Read on for a rare Indiana Jones style story which has been picked up by the BBC…
Danzan Ravjaa (1803-1856), the Fifth Noyon Incarnate Lama of the Gobi Desert, is perhaps Mongolia’s most beloved saint. The Fourth had caused so many scandals that the Manchu Emperor of the day banned his reincarnation. Consequently, when the young child was enthroned as the Fifth, the Emperor issued an edict of execution on the boy and all associated with the event. The child was only saved by the personal intervention of the Panchen Lama and a letter of appeal from the young Ninth Dalai Lama. Their efforts proved well worthwhile, for the boy went on to become one of the greatest mystics and creative geniuses of 19th-century Mongolia.
Danzan Ravjaa founded monasteries, wrote poetry, and promoted education and social reform. His unconventional life of women, theatre and alcohol was cut short by a cup of poisoned vodka.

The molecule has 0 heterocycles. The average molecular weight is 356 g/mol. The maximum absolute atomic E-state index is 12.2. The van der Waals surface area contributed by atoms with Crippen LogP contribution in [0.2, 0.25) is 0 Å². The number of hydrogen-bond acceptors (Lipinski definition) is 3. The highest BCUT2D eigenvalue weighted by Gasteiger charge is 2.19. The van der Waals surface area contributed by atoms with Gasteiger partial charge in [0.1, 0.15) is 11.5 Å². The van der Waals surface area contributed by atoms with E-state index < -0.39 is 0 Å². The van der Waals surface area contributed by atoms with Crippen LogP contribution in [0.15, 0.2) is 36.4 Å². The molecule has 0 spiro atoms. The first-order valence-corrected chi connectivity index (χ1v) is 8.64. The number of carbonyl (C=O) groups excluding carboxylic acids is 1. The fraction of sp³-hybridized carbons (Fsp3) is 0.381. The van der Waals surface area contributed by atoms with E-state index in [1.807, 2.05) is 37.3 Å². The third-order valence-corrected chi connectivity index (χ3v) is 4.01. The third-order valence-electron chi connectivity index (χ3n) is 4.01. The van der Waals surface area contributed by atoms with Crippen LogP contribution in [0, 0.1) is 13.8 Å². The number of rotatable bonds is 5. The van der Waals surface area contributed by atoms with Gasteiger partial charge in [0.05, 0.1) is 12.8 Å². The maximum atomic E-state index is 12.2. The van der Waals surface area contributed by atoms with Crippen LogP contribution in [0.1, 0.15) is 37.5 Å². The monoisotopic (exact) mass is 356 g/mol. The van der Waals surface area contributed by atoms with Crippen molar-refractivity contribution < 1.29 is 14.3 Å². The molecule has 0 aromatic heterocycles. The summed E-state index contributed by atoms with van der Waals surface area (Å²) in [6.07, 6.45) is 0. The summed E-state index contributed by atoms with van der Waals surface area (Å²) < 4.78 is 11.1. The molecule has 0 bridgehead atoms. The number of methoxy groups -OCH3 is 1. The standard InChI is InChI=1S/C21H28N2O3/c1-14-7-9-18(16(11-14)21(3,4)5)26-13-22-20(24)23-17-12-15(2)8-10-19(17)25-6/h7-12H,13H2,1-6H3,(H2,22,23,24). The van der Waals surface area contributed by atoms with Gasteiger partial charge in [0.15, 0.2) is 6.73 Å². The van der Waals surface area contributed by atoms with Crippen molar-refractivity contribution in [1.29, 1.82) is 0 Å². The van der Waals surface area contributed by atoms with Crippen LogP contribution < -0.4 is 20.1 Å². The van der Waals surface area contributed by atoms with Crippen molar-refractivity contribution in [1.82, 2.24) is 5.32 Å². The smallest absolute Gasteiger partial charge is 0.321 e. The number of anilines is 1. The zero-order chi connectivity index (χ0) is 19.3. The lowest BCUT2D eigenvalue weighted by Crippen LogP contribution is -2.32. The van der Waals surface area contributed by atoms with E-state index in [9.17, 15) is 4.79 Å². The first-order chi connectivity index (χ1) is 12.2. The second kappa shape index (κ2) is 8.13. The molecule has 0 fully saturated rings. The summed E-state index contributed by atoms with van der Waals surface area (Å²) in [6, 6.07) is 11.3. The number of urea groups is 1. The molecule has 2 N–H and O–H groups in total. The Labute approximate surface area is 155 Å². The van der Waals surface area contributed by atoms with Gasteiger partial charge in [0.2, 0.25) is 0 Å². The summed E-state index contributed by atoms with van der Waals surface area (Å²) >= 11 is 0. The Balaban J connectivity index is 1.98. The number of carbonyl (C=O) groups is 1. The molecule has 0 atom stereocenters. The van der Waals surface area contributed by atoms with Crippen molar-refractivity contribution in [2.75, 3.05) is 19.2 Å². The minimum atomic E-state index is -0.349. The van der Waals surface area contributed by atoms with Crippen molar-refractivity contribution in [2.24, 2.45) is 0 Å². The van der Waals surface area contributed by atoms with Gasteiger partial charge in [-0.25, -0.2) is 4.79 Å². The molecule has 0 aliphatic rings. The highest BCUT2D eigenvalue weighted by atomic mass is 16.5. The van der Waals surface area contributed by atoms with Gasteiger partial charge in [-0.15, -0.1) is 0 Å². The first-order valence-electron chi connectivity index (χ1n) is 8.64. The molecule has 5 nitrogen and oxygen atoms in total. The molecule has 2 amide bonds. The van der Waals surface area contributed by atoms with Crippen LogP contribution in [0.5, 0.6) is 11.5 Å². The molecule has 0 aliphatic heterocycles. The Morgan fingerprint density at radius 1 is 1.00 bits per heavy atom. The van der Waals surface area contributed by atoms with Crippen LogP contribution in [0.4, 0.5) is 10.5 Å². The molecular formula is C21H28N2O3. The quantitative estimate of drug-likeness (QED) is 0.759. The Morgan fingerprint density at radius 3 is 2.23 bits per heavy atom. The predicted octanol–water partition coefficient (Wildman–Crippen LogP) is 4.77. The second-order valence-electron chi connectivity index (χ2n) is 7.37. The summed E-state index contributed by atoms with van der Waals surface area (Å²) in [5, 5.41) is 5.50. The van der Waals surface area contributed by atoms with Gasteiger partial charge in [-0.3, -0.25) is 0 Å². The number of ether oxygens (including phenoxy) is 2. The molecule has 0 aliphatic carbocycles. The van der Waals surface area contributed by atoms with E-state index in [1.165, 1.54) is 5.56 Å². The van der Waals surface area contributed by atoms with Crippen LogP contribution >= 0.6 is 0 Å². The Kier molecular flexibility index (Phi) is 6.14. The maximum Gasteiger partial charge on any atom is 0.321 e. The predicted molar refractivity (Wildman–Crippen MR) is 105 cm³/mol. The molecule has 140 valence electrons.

In 1937, the Buddhist treasures of the lama — art, statues and manuscripts among them — were buried in the desert by the caretaker of his legacy, to protect it from destruction by the new communist authorities. The caretaker’s grandson Altangerel is the only person alive today who knows the precise location of the crates. Some have already been recovered, and the artefacts found within them are on display at the Danzan Ravjaa Museum in Sainshand, 400km from Ulaanbaatar. But another 15 remain where they were buried over 70 years ago.
Today, two of the last treasure crates will be unearthed, and the event is to be televised live to raise funds for Altangerel’s museum. Tune in to this event over the internet at Gobi Treasure Hunt 2009, and learn more about Ravjaa’s legacy from Michael Kohn’s new book: Lama of the Gobi.